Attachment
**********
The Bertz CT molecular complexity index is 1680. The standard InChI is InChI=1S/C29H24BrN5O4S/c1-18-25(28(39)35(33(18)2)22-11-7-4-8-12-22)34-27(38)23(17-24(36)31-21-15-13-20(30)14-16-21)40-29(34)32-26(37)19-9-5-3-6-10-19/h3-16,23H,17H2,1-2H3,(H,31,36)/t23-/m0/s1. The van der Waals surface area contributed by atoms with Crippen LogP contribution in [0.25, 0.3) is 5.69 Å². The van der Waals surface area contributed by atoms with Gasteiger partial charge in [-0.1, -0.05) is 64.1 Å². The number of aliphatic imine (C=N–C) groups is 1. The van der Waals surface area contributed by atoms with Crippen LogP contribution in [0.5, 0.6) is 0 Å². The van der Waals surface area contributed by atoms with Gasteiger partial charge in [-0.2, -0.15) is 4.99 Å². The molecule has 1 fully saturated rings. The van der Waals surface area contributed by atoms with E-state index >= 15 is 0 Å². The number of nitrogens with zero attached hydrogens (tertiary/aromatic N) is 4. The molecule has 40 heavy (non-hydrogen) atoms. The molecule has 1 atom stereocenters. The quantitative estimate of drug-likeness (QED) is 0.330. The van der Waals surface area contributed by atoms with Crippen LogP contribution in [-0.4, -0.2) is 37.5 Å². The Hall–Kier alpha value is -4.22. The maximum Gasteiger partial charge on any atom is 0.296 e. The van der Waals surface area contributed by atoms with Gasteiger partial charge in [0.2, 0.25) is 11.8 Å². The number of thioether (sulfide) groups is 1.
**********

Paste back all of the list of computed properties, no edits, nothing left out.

The Bertz CT molecular complexity index is 1680. The standard InChI is InChI=1S/C29H24BrN5O4S/c1-18-25(28(39)35(33(18)2)22-11-7-4-8-12-22)34-27(38)23(17-24(36)31-21-15-13-20(30)14-16-21)40-29(34)32-26(37)19-9-5-3-6-10-19/h3-16,23H,17H2,1-2H3,(H,31,36)/t23-/m0/s1. The van der Waals surface area contributed by atoms with Crippen LogP contribution in [0.25, 0.3) is 5.69 Å². The van der Waals surface area contributed by atoms with Gasteiger partial charge in [-0.1, -0.05) is 64.1 Å². The number of aliphatic imine (C=N–C) groups is 1. The van der Waals surface area contributed by atoms with Crippen LogP contribution in [0.5, 0.6) is 0 Å². The van der Waals surface area contributed by atoms with Gasteiger partial charge in [-0.2, -0.15) is 4.99 Å². The molecule has 1 fully saturated rings. The van der Waals surface area contributed by atoms with E-state index >= 15 is 0 Å². The number of nitrogens with zero attached hydrogens (tertiary/aromatic N) is 4. The molecule has 40 heavy (non-hydrogen) atoms. The molecule has 1 atom stereocenters. The quantitative estimate of drug-likeness (QED) is 0.330. The van der Waals surface area contributed by atoms with Crippen LogP contribution in [-0.4, -0.2) is 37.5 Å². The Hall–Kier alpha value is -4.22. The maximum Gasteiger partial charge on any atom is 0.296 e. The van der Waals surface area contributed by atoms with Gasteiger partial charge in [0.2, 0.25) is 11.8 Å². The number of thioether (sulfide) groups is 1.